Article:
A Crocodile Trader Turns to Selling the Roasted Meat Retail in Siem Reap City

Crocodile meat is proving popular on the retail market in Siem Reap City as the wholesale market to China has faded away. Photo provided.

The Chinese market, which has faded away, has left Cambodian crocodile farmers with no buyer

PHNOM PENH--A crocodile trader in Siem Reap City has refocused her business and, switching from the wholesale to the retail market, is now selling roasted crocodile meat. 

When she realized five months ago that there no longer was a crocodile export market to China, Lak Savdy came up with the idea of selling roasted crocodile as a dish on the retail market.

Customers’ response has been beyond her expectations, she said. “On some busy days, I can sell 50 roasted crocodiles within two days,” she said. “Those 50 crocodiles don’t include the fresh crocodiles. Both fresh and roasted crocodiles have a market, but the fresh crocodiles are cheaper.”

Savdy sells crocodiles that are one year old or older and weight at least four kilograms. Prices are 20,000 riels ($5) per kilogram for fresh meat and 60,000 riels ($15) per kilogram for roasted meat with a choice of two sauces, she said. The demand has been such that she has had to buy crocodiles from other farmers to meet the needs of her customers, she added.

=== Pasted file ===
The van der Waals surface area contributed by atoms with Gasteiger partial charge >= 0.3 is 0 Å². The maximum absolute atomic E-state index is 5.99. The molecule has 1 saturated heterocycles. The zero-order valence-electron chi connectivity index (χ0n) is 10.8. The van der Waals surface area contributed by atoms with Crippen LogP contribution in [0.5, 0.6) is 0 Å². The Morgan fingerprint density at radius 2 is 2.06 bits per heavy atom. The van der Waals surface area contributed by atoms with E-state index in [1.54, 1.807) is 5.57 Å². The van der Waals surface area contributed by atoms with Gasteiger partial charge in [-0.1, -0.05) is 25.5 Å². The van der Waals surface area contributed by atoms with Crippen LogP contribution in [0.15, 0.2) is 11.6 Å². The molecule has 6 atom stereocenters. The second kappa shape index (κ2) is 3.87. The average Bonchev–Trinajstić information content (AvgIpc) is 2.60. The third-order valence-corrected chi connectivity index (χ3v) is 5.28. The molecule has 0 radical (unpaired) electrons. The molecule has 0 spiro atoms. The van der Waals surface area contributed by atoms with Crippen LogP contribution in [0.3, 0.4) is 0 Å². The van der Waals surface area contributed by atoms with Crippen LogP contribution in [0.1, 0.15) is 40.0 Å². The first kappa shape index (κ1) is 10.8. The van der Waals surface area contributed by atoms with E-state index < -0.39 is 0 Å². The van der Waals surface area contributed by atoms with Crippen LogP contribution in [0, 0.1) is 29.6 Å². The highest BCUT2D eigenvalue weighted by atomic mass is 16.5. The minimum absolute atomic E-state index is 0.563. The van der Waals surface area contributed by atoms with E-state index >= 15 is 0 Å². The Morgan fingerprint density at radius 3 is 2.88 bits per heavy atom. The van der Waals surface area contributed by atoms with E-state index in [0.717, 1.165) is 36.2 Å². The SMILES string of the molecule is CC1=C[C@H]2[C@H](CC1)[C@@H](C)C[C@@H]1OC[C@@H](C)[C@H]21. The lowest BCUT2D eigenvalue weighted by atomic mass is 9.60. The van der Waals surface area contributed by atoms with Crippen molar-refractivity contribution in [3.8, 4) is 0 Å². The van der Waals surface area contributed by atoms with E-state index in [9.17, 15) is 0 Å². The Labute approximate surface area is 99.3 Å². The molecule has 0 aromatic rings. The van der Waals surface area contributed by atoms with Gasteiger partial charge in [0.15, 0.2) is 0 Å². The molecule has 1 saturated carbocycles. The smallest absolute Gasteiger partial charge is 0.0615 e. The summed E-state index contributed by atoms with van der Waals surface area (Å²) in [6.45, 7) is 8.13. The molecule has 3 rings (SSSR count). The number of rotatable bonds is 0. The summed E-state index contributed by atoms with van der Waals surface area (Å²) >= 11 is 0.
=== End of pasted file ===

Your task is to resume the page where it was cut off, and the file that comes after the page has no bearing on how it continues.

The supply now far exceeds the wholesale demand for crocodiles raised in Cambodia

According to Tea Kim Soth, director of the Department of Agriculture in Siem Reap Province, the many crocodile farms in that province have been facing a major drop in demand as traders in China have stopped purchasing​ crocodiles in Cambodia.

Farmers have mainly been selling young crocodiles on the Chinese market. But now that China is raising and breeding enough crocodiles to meet the demand for leather, traders no longer purchase young crocodiles in Cambodia for that market, Kim Soth said.

“In the past, the authorities found a market for export to China,” Kim Soth said. “But now traders in China stopped buying from us, so we don’t know what to do.

“If there are farmers roasting crocodile for sale locally, it is great because crocodile meat is edible,” he said.

However, since the market is going down and prices will fall if there are too many crocodile farms in the country, farmers should not get into crocodile farming at this point, Kim Soth added. “The market will fall if people turn to selling roasted crocodile altogether,” he said.

“Farmers should instead grow vegetables and fruit or raise other animals to increase their income in this difficult situation.”

As of 2020, the number of crocodiles raised in Cambodia was 313, 100, down from 421, 811 in 2019, according to a report of the Ministry of Agriculture, Forestry and Fisheries.

Additional reporting by Teng Yalirozy

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